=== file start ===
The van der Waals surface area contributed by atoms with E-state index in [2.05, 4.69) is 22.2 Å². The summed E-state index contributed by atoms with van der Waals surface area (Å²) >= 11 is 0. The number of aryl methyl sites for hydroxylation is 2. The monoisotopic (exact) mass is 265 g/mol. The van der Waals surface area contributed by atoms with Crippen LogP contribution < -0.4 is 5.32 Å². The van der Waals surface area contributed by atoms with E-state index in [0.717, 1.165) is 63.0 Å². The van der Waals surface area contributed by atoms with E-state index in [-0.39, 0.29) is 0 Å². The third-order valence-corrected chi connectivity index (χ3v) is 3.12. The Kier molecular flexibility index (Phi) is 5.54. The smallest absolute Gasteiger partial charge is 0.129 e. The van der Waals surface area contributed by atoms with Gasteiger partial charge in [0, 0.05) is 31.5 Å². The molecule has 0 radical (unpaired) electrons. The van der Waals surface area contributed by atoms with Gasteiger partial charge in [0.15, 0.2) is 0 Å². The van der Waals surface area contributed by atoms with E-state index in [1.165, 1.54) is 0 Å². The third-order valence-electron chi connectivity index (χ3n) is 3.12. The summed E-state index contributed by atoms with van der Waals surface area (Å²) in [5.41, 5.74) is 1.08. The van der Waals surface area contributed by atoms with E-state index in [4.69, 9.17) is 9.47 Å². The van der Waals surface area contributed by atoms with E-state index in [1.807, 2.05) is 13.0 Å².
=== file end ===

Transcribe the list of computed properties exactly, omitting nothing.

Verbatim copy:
The van der Waals surface area contributed by atoms with E-state index in [2.05, 4.69) is 22.2 Å². The summed E-state index contributed by atoms with van der Waals surface area (Å²) >= 11 is 0. The number of aryl methyl sites for hydroxylation is 2. The monoisotopic (exact) mass is 265 g/mol. The van der Waals surface area contributed by atoms with Crippen LogP contribution < -0.4 is 5.32 Å². The van der Waals surface area contributed by atoms with E-state index in [0.717, 1.165) is 63.0 Å². The van der Waals surface area contributed by atoms with E-state index in [-0.39, 0.29) is 0 Å². The third-order valence-corrected chi connectivity index (χ3v) is 3.12. The Kier molecular flexibility index (Phi) is 5.54. The smallest absolute Gasteiger partial charge is 0.129 e. The van der Waals surface area contributed by atoms with Gasteiger partial charge in [0, 0.05) is 31.5 Å². The molecule has 0 radical (unpaired) electrons. The van der Waals surface area contributed by atoms with Gasteiger partial charge in [0.15, 0.2) is 0 Å². The van der Waals surface area contributed by atoms with E-state index in [1.165, 1.54) is 0 Å². The third-order valence-electron chi connectivity index (χ3n) is 3.12. The summed E-state index contributed by atoms with van der Waals surface area (Å²) in [5.41, 5.74) is 1.08. The van der Waals surface area contributed by atoms with E-state index in [4.69, 9.17) is 9.47 Å². The van der Waals surface area contributed by atoms with E-state index in [1.807, 2.05) is 13.0 Å².